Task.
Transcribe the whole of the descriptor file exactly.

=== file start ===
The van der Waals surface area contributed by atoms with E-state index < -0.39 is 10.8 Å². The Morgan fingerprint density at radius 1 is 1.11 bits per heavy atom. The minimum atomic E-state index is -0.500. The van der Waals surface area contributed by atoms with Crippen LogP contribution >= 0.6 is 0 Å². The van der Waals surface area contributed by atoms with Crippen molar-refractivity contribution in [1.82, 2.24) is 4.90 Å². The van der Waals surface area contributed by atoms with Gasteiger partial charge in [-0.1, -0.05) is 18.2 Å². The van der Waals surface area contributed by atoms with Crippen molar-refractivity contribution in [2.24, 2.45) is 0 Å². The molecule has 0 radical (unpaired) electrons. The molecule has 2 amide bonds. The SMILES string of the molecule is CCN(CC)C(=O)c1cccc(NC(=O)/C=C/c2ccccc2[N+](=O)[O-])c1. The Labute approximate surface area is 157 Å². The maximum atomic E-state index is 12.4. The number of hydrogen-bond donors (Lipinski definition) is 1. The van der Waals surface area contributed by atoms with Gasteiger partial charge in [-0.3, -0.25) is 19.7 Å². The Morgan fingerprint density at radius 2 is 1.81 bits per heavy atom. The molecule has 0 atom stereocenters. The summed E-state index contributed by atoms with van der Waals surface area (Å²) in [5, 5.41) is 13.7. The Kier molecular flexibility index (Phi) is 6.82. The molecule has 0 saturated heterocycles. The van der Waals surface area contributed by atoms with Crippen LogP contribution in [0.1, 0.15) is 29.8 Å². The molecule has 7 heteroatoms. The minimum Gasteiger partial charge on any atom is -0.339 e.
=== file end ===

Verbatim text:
The van der Waals surface area contributed by atoms with E-state index < -0.39 is 10.8 Å². The Morgan fingerprint density at radius 1 is 1.11 bits per heavy atom. The minimum atomic E-state index is -0.500. The van der Waals surface area contributed by atoms with Crippen LogP contribution >= 0.6 is 0 Å². The van der Waals surface area contributed by atoms with Crippen molar-refractivity contribution in [1.82, 2.24) is 4.90 Å². The van der Waals surface area contributed by atoms with Gasteiger partial charge in [-0.1, -0.05) is 18.2 Å². The van der Waals surface area contributed by atoms with Crippen molar-refractivity contribution in [2.24, 2.45) is 0 Å². The molecule has 0 radical (unpaired) electrons. The molecule has 2 amide bonds. The SMILES string of the molecule is CCN(CC)C(=O)c1cccc(NC(=O)/C=C/c2ccccc2[N+](=O)[O-])c1. The Labute approximate surface area is 157 Å². The maximum atomic E-state index is 12.4. The number of hydrogen-bond donors (Lipinski definition) is 1. The van der Waals surface area contributed by atoms with Gasteiger partial charge in [-0.3, -0.25) is 19.7 Å². The Morgan fingerprint density at radius 2 is 1.81 bits per heavy atom. The molecule has 0 atom stereocenters. The summed E-state index contributed by atoms with van der Waals surface area (Å²) in [5, 5.41) is 13.7. The Kier molecular flexibility index (Phi) is 6.82. The molecule has 0 saturated heterocycles. The van der Waals surface area contributed by atoms with Crippen LogP contribution in [0.1, 0.15) is 29.8 Å². The molecule has 7 heteroatoms. The minimum Gasteiger partial charge on any atom is -0.339 e.